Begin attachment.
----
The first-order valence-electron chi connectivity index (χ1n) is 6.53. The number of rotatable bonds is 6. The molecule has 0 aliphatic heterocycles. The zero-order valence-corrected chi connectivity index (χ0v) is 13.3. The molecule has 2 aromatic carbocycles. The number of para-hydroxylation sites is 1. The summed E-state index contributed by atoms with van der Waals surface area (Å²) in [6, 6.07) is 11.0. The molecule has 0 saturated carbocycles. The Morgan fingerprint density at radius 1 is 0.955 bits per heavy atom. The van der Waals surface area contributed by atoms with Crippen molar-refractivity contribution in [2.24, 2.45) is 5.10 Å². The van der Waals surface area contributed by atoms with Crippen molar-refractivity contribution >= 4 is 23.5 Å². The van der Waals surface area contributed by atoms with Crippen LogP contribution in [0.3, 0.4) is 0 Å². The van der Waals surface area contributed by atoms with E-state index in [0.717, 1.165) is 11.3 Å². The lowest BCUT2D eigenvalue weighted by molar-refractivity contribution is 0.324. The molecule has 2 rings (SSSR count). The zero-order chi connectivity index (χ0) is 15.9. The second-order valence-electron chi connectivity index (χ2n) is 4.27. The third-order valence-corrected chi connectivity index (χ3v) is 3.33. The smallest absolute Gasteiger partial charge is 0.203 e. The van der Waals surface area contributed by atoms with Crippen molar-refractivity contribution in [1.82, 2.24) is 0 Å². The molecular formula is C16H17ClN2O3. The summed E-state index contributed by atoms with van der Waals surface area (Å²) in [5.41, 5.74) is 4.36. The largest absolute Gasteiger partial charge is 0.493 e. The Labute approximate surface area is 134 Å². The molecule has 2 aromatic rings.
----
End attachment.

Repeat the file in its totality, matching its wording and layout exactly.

The first-order valence-electron chi connectivity index (χ1n) is 6.53. The number of rotatable bonds is 6. The molecule has 0 aliphatic heterocycles. The zero-order valence-corrected chi connectivity index (χ0v) is 13.3. The molecule has 2 aromatic carbocycles. The number of para-hydroxylation sites is 1. The summed E-state index contributed by atoms with van der Waals surface area (Å²) in [6, 6.07) is 11.0. The molecule has 0 saturated carbocycles. The Morgan fingerprint density at radius 1 is 0.955 bits per heavy atom. The van der Waals surface area contributed by atoms with Crippen molar-refractivity contribution in [2.24, 2.45) is 5.10 Å². The van der Waals surface area contributed by atoms with Crippen molar-refractivity contribution >= 4 is 23.5 Å². The van der Waals surface area contributed by atoms with Crippen LogP contribution in [0.3, 0.4) is 0 Å². The van der Waals surface area contributed by atoms with E-state index in [0.717, 1.165) is 11.3 Å². The lowest BCUT2D eigenvalue weighted by molar-refractivity contribution is 0.324. The molecule has 2 rings (SSSR count). The zero-order chi connectivity index (χ0) is 15.9. The second-order valence-electron chi connectivity index (χ2n) is 4.27. The third-order valence-corrected chi connectivity index (χ3v) is 3.33. The smallest absolute Gasteiger partial charge is 0.203 e. The van der Waals surface area contributed by atoms with Crippen molar-refractivity contribution in [1.82, 2.24) is 0 Å². The molecular formula is C16H17ClN2O3. The summed E-state index contributed by atoms with van der Waals surface area (Å²) in [5.41, 5.74) is 4.36. The largest absolute Gasteiger partial charge is 0.493 e. The Labute approximate surface area is 134 Å². The molecule has 2 aromatic rings.